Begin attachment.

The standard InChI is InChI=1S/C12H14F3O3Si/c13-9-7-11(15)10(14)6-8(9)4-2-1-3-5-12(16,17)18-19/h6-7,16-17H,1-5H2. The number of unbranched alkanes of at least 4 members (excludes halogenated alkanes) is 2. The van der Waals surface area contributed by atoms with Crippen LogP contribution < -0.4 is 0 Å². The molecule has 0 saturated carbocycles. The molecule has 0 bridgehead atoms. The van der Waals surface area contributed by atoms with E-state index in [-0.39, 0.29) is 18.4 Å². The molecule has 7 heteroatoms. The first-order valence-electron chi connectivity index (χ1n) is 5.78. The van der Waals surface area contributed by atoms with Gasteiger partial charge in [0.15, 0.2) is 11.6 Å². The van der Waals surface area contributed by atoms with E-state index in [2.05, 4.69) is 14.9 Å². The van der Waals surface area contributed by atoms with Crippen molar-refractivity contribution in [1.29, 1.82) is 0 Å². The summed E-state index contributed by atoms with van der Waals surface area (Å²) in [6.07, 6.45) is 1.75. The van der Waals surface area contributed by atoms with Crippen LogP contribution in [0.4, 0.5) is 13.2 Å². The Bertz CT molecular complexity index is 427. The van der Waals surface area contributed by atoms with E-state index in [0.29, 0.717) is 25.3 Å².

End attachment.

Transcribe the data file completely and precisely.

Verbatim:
The standard InChI is InChI=1S/C12H14F3O3Si/c13-9-7-11(15)10(14)6-8(9)4-2-1-3-5-12(16,17)18-19/h6-7,16-17H,1-5H2. The number of unbranched alkanes of at least 4 members (excludes halogenated alkanes) is 2. The van der Waals surface area contributed by atoms with Crippen LogP contribution < -0.4 is 0 Å². The molecule has 0 saturated carbocycles. The molecule has 0 bridgehead atoms. The van der Waals surface area contributed by atoms with E-state index in [-0.39, 0.29) is 18.4 Å². The molecule has 7 heteroatoms. The first-order valence-electron chi connectivity index (χ1n) is 5.78. The van der Waals surface area contributed by atoms with Gasteiger partial charge in [0.15, 0.2) is 11.6 Å². The van der Waals surface area contributed by atoms with E-state index in [2.05, 4.69) is 14.9 Å². The van der Waals surface area contributed by atoms with Crippen molar-refractivity contribution in [1.29, 1.82) is 0 Å². The summed E-state index contributed by atoms with van der Waals surface area (Å²) in [6.07, 6.45) is 1.75. The van der Waals surface area contributed by atoms with Crippen LogP contribution in [0.4, 0.5) is 13.2 Å². The Bertz CT molecular complexity index is 427. The van der Waals surface area contributed by atoms with E-state index in [0.29, 0.717) is 25.3 Å².